Race/PerformanceNordic News


    Canadian Cross-Country Ski Athletes to Benefit from Unique Early Season Snow Project at Canmore Nordic Centre

    Canada's elite Nordic athletes will gain early-season snow access at their home training center thanks to an innovative project that stock-piles snow at the Canmore Nordic Centre. The project, coined Frozen Thunder, is kicking off in sync with Cross Country Canada's naming of its 2011-12 National Ski Team.

    In an effort to provide Canada's Nordic athletes with the ability to train on snow at home in October, the Frozen Thunder initiative stored enough snow last spring to cover three kilometers of trail in a large pile under a thick layer of sawdust, used to insulate it during the summer months. The Canmore Nordic Centre, which is the first facility in North America to take on the initiative, became the first Nordic venue on the continent to open (October 15) for training and recreational enjoyment.

    "This project represents a multi-year effort to give our Nordic athletes access to cost-effective, early season on-snow training for a leading edge at home. We believe this will play a critical role in boosting Canadian athletes to podium and personal best results," said Michael Roycroft, area manager, Canmore Nordic Centre Provincial Park. "We believe this investment complements the more than $30 million the Government of Alberta, WinSport Canada and Own the Podium have invested into facilities and resources at the Canmore Nordic Centre over the last six years to ensure the site is at current world standards that will continue to help the nation's cross-country skiers achieve record results."

    Modeled after similar snow preservation projects in Europe, Frozen Thunder was originally piloted in 2009 with 400-meters of groomed ski trail. Last year, the Nordic Centre expanded the terrain to a one-kilometer loop. Athletes will now have access to three kilometers of solid snow terrain.

    "Having the ability to train, on snow and at home, not only provides a cost-effective alternative for our program that has traditionally seen athletes sent to Europe for early-season training, but it will help ensure our athletes are fully rested and prepared to compete at an elite level when the World Cup season starts in November," said Tom Holland, high-performance director, Cross Country Canada. "The Europeans have always had an advantage on us with early on-snow training. This is a great addition to our national training center, which is very important for the development and preparation of the National Ski Team."

    The 2011 opening of Frozen Thunder falls in conjunction with Cross Country Canada unveiling its 2011-12 National Ski Team led by World Championship gold medalists, Devon Kershaw and Alex Harvey. The Canadian duo shocked the world to win the team sprint in Oslo, Norway last February.

    Canada will field a squad of four men and two women on the World Cup Team this year including:
    Alex Harvey (St.-Ferreol, Que.); Devon Kershaw (Sudbury, Ont.); Ivan Babikov (Canmore, Alta.); Len Valjas (Toronto); Chandra Crawford (Canmore, Alta.); and Perianne Jones (Almonte, Ont.). Daria Gaiazova (Banff, Alta.) will also compete on the World Cup circuit this year as a member of Canada's senior team.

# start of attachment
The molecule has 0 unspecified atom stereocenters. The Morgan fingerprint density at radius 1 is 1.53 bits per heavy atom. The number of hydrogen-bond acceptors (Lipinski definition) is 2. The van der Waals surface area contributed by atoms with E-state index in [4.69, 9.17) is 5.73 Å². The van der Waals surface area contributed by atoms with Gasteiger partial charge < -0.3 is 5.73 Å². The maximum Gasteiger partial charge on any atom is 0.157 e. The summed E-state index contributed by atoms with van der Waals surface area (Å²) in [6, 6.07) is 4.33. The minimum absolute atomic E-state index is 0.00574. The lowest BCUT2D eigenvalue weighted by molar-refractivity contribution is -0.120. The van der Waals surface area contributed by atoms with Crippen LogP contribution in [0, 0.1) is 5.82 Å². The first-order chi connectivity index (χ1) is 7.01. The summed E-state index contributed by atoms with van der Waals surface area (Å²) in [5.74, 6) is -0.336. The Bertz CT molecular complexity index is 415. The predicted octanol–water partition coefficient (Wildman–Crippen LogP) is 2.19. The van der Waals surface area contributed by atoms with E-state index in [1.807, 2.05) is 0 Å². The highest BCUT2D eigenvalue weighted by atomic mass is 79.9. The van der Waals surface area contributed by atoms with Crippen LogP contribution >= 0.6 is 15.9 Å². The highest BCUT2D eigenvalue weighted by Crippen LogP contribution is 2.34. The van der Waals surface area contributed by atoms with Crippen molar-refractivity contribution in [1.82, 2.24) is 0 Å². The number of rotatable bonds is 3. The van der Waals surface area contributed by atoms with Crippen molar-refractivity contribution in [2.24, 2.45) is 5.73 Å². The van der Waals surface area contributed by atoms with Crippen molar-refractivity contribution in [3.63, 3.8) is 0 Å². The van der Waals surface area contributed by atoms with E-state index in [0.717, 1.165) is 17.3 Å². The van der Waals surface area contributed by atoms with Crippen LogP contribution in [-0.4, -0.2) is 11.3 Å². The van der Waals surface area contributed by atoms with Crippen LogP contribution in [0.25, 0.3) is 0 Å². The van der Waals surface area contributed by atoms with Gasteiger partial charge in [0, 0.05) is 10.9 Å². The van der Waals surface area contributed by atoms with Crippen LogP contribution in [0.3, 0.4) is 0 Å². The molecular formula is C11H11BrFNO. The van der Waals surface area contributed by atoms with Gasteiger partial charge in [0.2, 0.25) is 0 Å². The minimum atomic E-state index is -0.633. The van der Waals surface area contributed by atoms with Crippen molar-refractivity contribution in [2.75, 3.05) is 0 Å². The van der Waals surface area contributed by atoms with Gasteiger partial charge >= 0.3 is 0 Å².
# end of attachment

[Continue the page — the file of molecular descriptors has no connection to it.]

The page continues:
Eight men and two women will make up Cross Country Canada's Senior Development Team.

    Men
    Brent McMurtry (Calgary); Drew Goldsack (Red Deer, Alta.); Graeme Killick (Fort McMurtry, Alta.); Graham Nishikawa (Whitehorse); Frdric Touchette, (St-Ferreol, Que.); Jesse Cockney (Yellowknife); Kevin Sandau (Calgary); and Michael Somppi (Thunder Bay, Ont.).

    Women
    Alysson Marshall (Salmon Arm, B.C.) and Emily Nishikawa (Whitehorse).

    A team of seven women and eight men will represent the future of the sport on Canada's junior squad.

    Men
    Alex Mahoney (Lethbridge, Alta.); Alexis Turgeon (Gatineau, Que.); Geoffrey Richards (Rossland, B.C.); Martin Schrama (Canmore, Alta.); Sbastien Townsend (Chelsea, Que.); Knute Johnsgaard (Whitehorse); Raphal Couturier (Levis, Que.); and Zach Holland (Canmore, Alta.).

    Women
    Camille Pepin (Contrecoeur, Que.); Janelle Greer (Whitehorse); Dahria Beatty (Whitehorse); Michelle Workun-Hill (Chelsea, Que.); Olivia Bouffard-Nesbitt (Morin Heights, Que.); Maya Macissac-Jones (Athabasca, Alta.); and Rebecca Reid (Rossland, B.C.).

    "These athletes represent one of the most talented groups of cross-country skiers at all levels that the country has ever produced," said Tom Holland. "This team has achieved great success in the competitive culture of excellence we have created at Cross Country Canada, having won medals at national championships, NorAms, Canada Winter Games, World Cups, World Championships and the Olympics. Depth is key to any podium attack, and Canada is well positioned to continue this success well into the future."

    With the best season in the history of the national program behind them, Devon Kershaw, Chandra Crawford and Perianne Jones leave for Europe on November 1. Alex Harvey and Len Valjas will join the team on November 5, while Ivan Babikov departs for the World Cup on November 8. Athletes will participate in a week long training camp prior to the start of the World Cup circuit in Beitostolen, Norway November 19-20. The team will hit the start line for a FIS race in Bruksvallarna, Sweden, November 11-13.

    The remaining athletes will train at the Canmore Nordic Centre, and chase snow across the country before the start of the Haywood NorAm and Teck Sprint Series circuit at Sovereign Lake near Vernon, B.C., December 11-12.








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